Mendes and Bond
Although Mendes will concentrate on filmcraft in general in his upcoming Hay talk, it is quite likely Mr. Bond will inevitably be a big presence at the feast. Mendes has revealed various things about his relationship with James Bond over the years, and the way he dealt with this in his filmcraft.
A good example was in the BBC’s arts programme The Culture Show, screened in the UK on Wednesday, October 24, 2012, after Skyfall had been completed. The Bond special was devoted to a face-to-face interview with the new Bond director and a detailed profile of his career, both in the theatre and in films. The interview was conducted by the BBC’s film critic Mark Kermode. The programme opened with various comments about Mendes and his film-making skills from the actors involved in Skyfall, including Daniel Craig, Ralph Fiennes and Judi Dench. Fiennes praised the ‘lucidity’ and ‘perception’ of Mendes as a director, while Dench said ‘you feel that he is completely in control’.
Interestingly, Mendes revealed in the programme that he saw his first James Bond movie when he went with his Dad to see Live and Let Die (1973), and he said the ‘voodoo stuff’ really scared him, while the boat chase ‘thrilled’ him. Some of this childhood initiation into the world of 007 was arguably recaptured in his Mexico sequences for Spectre.
Discussing his own particular approach to directing a Bond movie back in 2012, Mendes said he felt that some of the Bond movies, such as Moonraker, had become more like travelogues in their approach, losing sight of the story and Bond as the central character. He said he felt that Daniel Craig in Casino Royale had helped make James Bond the centre of the story again, and this was the approach he also sought for Skyfall. On Daniel, Mendes said he believed that Craig is the ‘hardest working actor’ he had ever met.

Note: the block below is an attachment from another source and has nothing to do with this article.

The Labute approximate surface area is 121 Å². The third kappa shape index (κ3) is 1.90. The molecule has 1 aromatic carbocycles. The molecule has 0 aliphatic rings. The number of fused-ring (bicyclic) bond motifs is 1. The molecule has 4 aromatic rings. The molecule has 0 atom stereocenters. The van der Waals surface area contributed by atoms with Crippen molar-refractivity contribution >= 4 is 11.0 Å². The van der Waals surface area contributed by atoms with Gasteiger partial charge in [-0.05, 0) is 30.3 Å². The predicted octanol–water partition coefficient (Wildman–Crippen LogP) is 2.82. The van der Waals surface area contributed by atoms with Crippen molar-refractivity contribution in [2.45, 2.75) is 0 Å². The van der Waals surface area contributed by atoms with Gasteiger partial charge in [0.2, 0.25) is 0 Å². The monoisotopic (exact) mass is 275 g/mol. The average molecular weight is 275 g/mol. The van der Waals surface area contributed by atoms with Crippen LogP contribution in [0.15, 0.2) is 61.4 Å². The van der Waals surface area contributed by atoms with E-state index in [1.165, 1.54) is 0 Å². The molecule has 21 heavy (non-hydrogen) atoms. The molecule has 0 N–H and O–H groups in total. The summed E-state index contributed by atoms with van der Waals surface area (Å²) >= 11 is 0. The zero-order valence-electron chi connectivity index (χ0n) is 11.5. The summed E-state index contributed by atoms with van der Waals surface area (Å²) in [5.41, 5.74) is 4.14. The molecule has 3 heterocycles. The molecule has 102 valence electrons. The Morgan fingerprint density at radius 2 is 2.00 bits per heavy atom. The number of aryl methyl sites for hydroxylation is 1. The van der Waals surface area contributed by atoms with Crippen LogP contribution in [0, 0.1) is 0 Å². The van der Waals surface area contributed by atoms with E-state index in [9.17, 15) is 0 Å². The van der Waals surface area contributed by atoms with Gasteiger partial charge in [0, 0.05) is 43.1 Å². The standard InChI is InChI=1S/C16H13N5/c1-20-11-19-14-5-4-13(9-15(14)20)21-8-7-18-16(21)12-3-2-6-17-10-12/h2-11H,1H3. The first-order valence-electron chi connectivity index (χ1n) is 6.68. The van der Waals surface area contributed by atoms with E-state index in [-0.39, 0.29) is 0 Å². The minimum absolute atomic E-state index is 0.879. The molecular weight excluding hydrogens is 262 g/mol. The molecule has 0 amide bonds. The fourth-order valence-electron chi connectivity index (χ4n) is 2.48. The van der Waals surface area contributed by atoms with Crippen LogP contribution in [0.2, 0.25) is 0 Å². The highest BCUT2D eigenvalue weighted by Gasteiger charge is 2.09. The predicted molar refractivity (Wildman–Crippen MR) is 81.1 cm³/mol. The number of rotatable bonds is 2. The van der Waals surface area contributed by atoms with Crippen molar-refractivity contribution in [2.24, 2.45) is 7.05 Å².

The 2012 programme also discussed the other movies directed by Mendes, including his first movie American Beauty, which picked up numerous top awards and high praise. He said he was also ‘very proud’ of Road to Perdition, where he also (of course) first encountered Daniel Craig (he said he was struck with Daniel’s ‘blue eyes’ in particular).
Returning back to Skyfall towards the end of the 2012 interview, Mendes said his deliberate approach to the new Bond movie was to combine the ‘modern’ and contemporary with a strong nod to the past, with the last third of the movie especially being a nod to the previous 50 years of 007 (hence the return of the Aston Martin). One could argue that this was the approach he also partly adopted for Spectre, with the opportunity to resurrect an old iconic character, namely Ernst Stavro Blofeld, and introduce him to a new generation.
At the Jameson Empire movie awards held earlier this year in London, Mendes seemed to be drawing the curtain down on his time as a Bond director. Having re-introduced an old traditional foe firmly back to the series in a modern setting, it seems a great pity that Mendes may not take this story further, especially if Daniel Craig does decide to return as 007 for a fifth movie.